11842 ?        S      0:00 /bin/bash ./bin/health_manager
11852 ?        S      0:00 /bin/bash ./bin/gorouter
11861 ?        S      0:00 /bin/bash ./bin/cloud_controller
11865 ?        Sl     0:00 ruby ./bin/health_manager
11866 ?        S      0:00 sudo env PATH=/home/vagrant/.rbenv/shims:/home/vagrant/.rbenv/bin:/usr/local/sbin:/usr/local/bin:/usr/sbin:/usr/bin:/sbin:/bin bundle exec rake warden:start[config/test_vm.yml]
11877 ?        S      0:00 sudo ./bin/router -c=config/gorouter.yml
11878 ?        Sl     0:00 ruby /home/vagrant/.rbenv/versions/1.9.3/bin/rake warden:start[config/test_vm.yml]
11896 ?        Sl     0:00 ./bin/router -c=config/gorouter.yml
11946 ?        S      0:00 /bin/bash ./bin/uaa
11951 ?        Sl     0:29 /usr/lib/jvm/default-java/bin/java -classpath /usr/share/maven/boot/plexus-classworlds-2.x.jar -Dclassworlds.conf=/usr/share/maven/bin/m2.conf -Dmaven.home=/usr/share/maven org
12012 ?        Sl     0:00 go/bin/runner -conf config/dea.yml
12103 ?        Sl     0:02 ruby bin/cloud_controller -m

An alternate method is to use Foreman to declare the processes required to run your application in a single file: Procfile. Foreman is a useful Ruby gem that allows you to run several processes with only one command (foreman start). Foreman will start and the display the stdout and stderr of each process—this is useful because you can see all the logs in one terminal with different colors for each process. The scripts below were generated using Foreman (via foreman export).

Our Procfile:

nats: nats-server
warden: ./bin/warden
uaa: ./bin/uaa
dir_server: ./bin/dir_server
file_server: ./bin/file_server
dea_ng: ./bin/dea_ng
gorouter: ./bin/gorouter
cc_ng: ./bin/cloud_controller
health_manager: ./bin/health_manager

Foreman output (colored):

 

Custom config files

Vagrant uses the Cloud Foundry source code, downloaded directly from the corresponding GitHub repository for each module (CCNG, Router, NATS, DEA, etc.). The .gitmodules file contains configuration details that can be customized or adapted for local installation onto Vagrant. The following are a few examples of different customizations for local Cloud Foundry deployments.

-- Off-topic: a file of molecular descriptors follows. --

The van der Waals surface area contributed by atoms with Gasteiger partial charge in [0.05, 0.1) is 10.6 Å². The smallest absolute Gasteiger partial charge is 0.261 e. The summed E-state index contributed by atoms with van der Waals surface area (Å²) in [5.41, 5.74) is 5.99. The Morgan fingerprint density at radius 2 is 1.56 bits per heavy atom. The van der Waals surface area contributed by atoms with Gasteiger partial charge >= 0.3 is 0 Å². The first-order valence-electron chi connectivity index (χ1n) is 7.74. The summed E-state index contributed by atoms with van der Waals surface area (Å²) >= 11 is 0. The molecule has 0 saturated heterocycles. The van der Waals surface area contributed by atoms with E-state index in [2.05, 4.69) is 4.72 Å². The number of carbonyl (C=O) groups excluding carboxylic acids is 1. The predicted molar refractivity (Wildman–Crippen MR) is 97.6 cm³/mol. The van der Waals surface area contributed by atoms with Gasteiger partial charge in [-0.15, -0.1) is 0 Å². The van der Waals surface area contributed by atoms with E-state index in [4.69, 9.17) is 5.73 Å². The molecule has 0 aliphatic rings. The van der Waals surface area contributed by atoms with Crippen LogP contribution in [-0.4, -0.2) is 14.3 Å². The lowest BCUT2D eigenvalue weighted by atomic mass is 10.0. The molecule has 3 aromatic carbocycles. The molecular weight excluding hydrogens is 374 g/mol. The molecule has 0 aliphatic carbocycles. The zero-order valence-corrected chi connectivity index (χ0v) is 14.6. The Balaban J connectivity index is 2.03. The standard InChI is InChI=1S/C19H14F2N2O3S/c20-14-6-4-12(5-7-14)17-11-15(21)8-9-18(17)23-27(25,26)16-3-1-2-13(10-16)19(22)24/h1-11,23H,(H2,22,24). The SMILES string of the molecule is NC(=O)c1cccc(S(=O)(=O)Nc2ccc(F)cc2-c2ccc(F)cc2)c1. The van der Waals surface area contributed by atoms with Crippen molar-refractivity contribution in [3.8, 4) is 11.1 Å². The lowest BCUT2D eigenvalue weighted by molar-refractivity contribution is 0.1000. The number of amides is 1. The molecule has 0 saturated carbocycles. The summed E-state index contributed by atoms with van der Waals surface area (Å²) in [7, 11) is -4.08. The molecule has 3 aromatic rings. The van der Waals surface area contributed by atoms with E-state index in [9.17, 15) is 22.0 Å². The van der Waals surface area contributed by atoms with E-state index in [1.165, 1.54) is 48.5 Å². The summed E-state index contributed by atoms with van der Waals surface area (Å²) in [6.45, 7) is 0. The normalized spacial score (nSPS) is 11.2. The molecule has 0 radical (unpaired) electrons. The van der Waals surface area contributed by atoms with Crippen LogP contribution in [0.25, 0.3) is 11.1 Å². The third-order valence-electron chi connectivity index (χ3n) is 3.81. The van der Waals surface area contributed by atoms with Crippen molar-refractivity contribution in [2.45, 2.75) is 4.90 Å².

To add logging and increase the verbosity of the logging stream:

logging:
  file: /vagrant/logs/cloud_controller.log
  level: debug2

To make a database persistent after VM shutdown, configure it in the corresponding custom_config_files/cloud_controller_ng/cloud_controller.yml file.

db:
  database: "sqlite:///vagrant/db/cloud_controller.db"

To set vcap.me as a default domain, which is pointed to localhost, describe it in cloud_controller.yml:

system_domain_organization: vcap.me
system_domain: vcap.me
external_domain:
  - api2.vcap.me
app_domains:
  - vcap.me

There are more examples and detailed changes recommended to the configuration files in Vagrant Installer’s documentation.

 

Building a virtual machine

We won’t duplicate the instructions to build the Cloud Foundry virtual machine in this blog post. Just follow the step-by-step instructions provided and you’ll have a Cloud Foundry v2 instance in a matter of minutes.

Cloud Foundry on Vagrant is a great tool for learning about the inner workings of the platform and its various components. Feel free to leave us feedback on your experience deploying Cloud Foundry on Vagrant and be sure to check back frequently for updates and improvements on the GitHub project.

 

Related video

In this meetup session, Gastón Ramos and Alan Morán of Altoros Argentina deliver an overview of Cloud Foundry and present CF Vagrant Installer to the audience.

 

Further reading

 


The tutorial was written by Gastón Ramos, edited by Alex Khizhniak.
Interested in how to manage secure Cloud Foundry deployments distributed across multiple data centers?